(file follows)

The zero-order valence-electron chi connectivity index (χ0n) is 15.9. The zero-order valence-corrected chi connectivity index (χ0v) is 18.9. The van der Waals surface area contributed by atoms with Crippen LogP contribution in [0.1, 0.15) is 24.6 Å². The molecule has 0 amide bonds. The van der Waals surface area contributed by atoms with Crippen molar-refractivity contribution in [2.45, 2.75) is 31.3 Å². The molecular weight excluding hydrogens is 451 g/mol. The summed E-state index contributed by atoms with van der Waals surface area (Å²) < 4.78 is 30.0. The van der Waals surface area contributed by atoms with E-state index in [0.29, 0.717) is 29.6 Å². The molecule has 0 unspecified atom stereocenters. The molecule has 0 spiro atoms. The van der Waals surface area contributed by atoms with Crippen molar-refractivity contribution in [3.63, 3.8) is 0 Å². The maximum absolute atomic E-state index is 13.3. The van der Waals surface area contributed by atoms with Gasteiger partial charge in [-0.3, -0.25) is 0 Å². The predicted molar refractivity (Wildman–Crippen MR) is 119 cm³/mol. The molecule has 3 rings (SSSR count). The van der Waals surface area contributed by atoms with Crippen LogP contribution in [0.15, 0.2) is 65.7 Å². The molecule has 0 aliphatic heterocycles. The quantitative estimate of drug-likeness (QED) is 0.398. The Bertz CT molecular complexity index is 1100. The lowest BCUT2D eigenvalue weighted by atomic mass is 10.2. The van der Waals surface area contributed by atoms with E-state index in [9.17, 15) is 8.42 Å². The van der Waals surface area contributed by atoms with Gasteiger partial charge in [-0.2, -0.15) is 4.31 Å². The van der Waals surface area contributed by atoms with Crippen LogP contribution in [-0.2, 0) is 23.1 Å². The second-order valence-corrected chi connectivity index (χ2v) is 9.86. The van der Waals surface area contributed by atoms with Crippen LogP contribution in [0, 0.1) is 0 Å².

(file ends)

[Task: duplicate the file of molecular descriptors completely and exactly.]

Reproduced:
The zero-order valence-electron chi connectivity index (χ0n) is 15.9. The zero-order valence-corrected chi connectivity index (χ0v) is 18.9. The van der Waals surface area contributed by atoms with Crippen LogP contribution in [0.1, 0.15) is 24.6 Å². The molecule has 0 amide bonds. The van der Waals surface area contributed by atoms with Crippen molar-refractivity contribution in [2.45, 2.75) is 31.3 Å². The molecular weight excluding hydrogens is 451 g/mol. The summed E-state index contributed by atoms with van der Waals surface area (Å²) < 4.78 is 30.0. The van der Waals surface area contributed by atoms with E-state index in [0.29, 0.717) is 29.6 Å². The molecule has 0 unspecified atom stereocenters. The molecule has 0 spiro atoms. The van der Waals surface area contributed by atoms with Crippen molar-refractivity contribution in [3.63, 3.8) is 0 Å². The maximum absolute atomic E-state index is 13.3. The van der Waals surface area contributed by atoms with Gasteiger partial charge in [-0.3, -0.25) is 0 Å². The predicted molar refractivity (Wildman–Crippen MR) is 119 cm³/mol. The molecule has 3 rings (SSSR count). The van der Waals surface area contributed by atoms with Crippen LogP contribution in [0.15, 0.2) is 65.7 Å². The molecule has 0 aliphatic heterocycles. The quantitative estimate of drug-likeness (QED) is 0.398. The Bertz CT molecular complexity index is 1100. The lowest BCUT2D eigenvalue weighted by atomic mass is 10.2. The van der Waals surface area contributed by atoms with E-state index in [9.17, 15) is 8.42 Å². The van der Waals surface area contributed by atoms with Gasteiger partial charge in [-0.2, -0.15) is 4.31 Å². The van der Waals surface area contributed by atoms with Crippen LogP contribution in [-0.2, 0) is 23.1 Å². The second-order valence-corrected chi connectivity index (χ2v) is 9.86. The van der Waals surface area contributed by atoms with Crippen LogP contribution in [0, 0.1) is 0 Å².